My brother shot the gap between two tractor trailers that were passing on a hill at well over the three digit mark (I backed off at about 120) and he lost his vision in one eye from an East African disease when he was 6 or 8. He also worked as a flight instructor, has an acrobatic plane, and pilots a twin engine internationally for an employer. I'd say he can judge distances pretty well.
 

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I see 20/400 out of my left eye and 20/15 out of my right, but have no problem with depth perception. I even carry a CDL licence. (memorized the eye chart):thumbup:
 

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A cataract in my right eye is starting to become bothersome. I hope I can get it fixed before the Idaho rally in mid July. My ophthalmologist is on vacation so I'll see him June 1st.
 

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My brother shot the gap between two tractor trailers that were passing on a hill at well over the three digit mark (I backed off at about 120) and he lost his vision in one eye from an East African disease when he was 6 or 8. He also worked as a flight instructor, has an acrobatic plane, and pilots a twin engine internationally for an employer. I'd say he can judge distances pretty well.
I know a pilot who stopped flying because he can't. This seems to correleate with what eye.surgeon had to say.
 

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I have worn glasses since I was 3-1/2 (now in my later 50s). I was near sighted in one eye and far sighted in the other. As a result I have "lazy eye" where the brain doesn't know how to interpret the vision from my "bad" eye. However, I can use it for field of vision and can see motion out of that eye. While growing up, I was never very good at sports that required depth perception, such as baseball or tennis.

Today, even with glasses, I am legally blind in one eye, but growing up this way, I guess as eye.surgeon stated, I have compensated for it in other ways. I'm not looking forward to the day when I have other eye issues, such as cataracts.
 

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Left eye 20/200 right 20/18.Been that way as long as I can remember.By the time I went to see an optometrist I was too old for glasses to help...:confused:
I cant get a licence for Dump trucks or semis,but car/light truck ,motorcycle is ok...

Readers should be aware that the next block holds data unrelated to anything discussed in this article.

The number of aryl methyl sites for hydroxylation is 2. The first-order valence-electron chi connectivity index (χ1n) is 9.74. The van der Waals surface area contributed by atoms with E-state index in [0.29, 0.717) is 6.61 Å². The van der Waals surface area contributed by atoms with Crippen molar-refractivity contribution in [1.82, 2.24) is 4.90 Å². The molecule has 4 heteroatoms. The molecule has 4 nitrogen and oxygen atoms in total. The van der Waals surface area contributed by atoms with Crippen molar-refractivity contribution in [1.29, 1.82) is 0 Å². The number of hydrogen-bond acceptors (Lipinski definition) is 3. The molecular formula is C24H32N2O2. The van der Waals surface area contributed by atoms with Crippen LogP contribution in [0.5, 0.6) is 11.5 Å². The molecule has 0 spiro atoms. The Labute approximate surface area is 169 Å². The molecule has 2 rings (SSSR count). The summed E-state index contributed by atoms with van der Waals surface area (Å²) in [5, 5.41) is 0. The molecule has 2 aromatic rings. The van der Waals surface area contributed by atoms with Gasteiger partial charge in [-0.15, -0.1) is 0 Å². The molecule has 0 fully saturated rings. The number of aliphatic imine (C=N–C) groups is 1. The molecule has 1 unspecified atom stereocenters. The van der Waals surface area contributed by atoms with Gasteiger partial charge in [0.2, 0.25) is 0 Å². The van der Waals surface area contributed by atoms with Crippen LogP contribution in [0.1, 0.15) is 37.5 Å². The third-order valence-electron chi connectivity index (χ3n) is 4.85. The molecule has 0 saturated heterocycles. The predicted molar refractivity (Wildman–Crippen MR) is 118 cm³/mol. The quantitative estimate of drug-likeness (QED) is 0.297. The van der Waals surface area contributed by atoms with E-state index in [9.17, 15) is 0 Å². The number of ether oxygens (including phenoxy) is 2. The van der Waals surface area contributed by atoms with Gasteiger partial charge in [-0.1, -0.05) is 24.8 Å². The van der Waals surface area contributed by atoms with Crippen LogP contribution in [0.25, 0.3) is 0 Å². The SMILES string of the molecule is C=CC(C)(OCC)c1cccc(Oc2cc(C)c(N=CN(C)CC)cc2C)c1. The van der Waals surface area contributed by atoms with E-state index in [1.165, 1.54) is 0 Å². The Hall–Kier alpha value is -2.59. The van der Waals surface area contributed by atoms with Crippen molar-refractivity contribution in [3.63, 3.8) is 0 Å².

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Discussion Starter #17
lazy eye

I have worn glasses since I was 3-1/2 (now in my later 50s). I was near sighted in one eye and far sighted in the other. As a result I have "lazy eye" where the brain doesn't know how to interpret the vision from my "bad" eye. However, I can use it for field of vision and can see motion out of that eye. While growing up, I was never very good at sports that required depth perception, such as baseball or tennis.

Today, even with glasses, I am legally blind in one eye, but growing up this way, I guess as eye.surgeon stated, I have compensated for it in other ways. I'm not looking forward to the day when I have other eye issues, such as cataracts.
actually - I also have a lazy left eye - it was not diagnosed until I was an adult - and I was lousy at sports with a small ball ) ok at soccer)
 

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Dad lost an eye when he was 12 but rode motorbikes for many years before moving onto cars.

I had a lens removed a couple of years ago and was aphakic for about 6 months until an artificial lens could be fitted. All I can say is that "I takes me hat off to me dad".
 

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I see 20/400 out of my left eye and 20/15 out of my right, but have no problem with depth perception. I even carry a CDL licence. (memorized the eye chart):thumbup:
Technically you have no depth perception with 20/400 vision in one eye. If you look at the stereoscopic fly test you will not see it in 3 dimensions. You are using non-stereoscopic clues to gauge distance.

My brother shot the gap between two tractor trailers that were passing on a hill at well over the three digit mark (I backed off at about 120) and he lost his vision in one eye from an East African disease when he was 6 or 8. He also worked as a flight instructor, has an acrobatic plane, and pilots a twin engine internationally for an employer. I'd say he can judge distances pretty well.
Goes to show it doesn't take 2 eyes to ride recklessly. Also I do medicals on pilots and flight instructors regularly and your brother doesn't qualify based on the vision you are describing.
 

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Both my eyes work but I have no stereo vision at all.

The only thing it affects for me is judging passing distances, take more care there to compensate and you should be fine.

Pete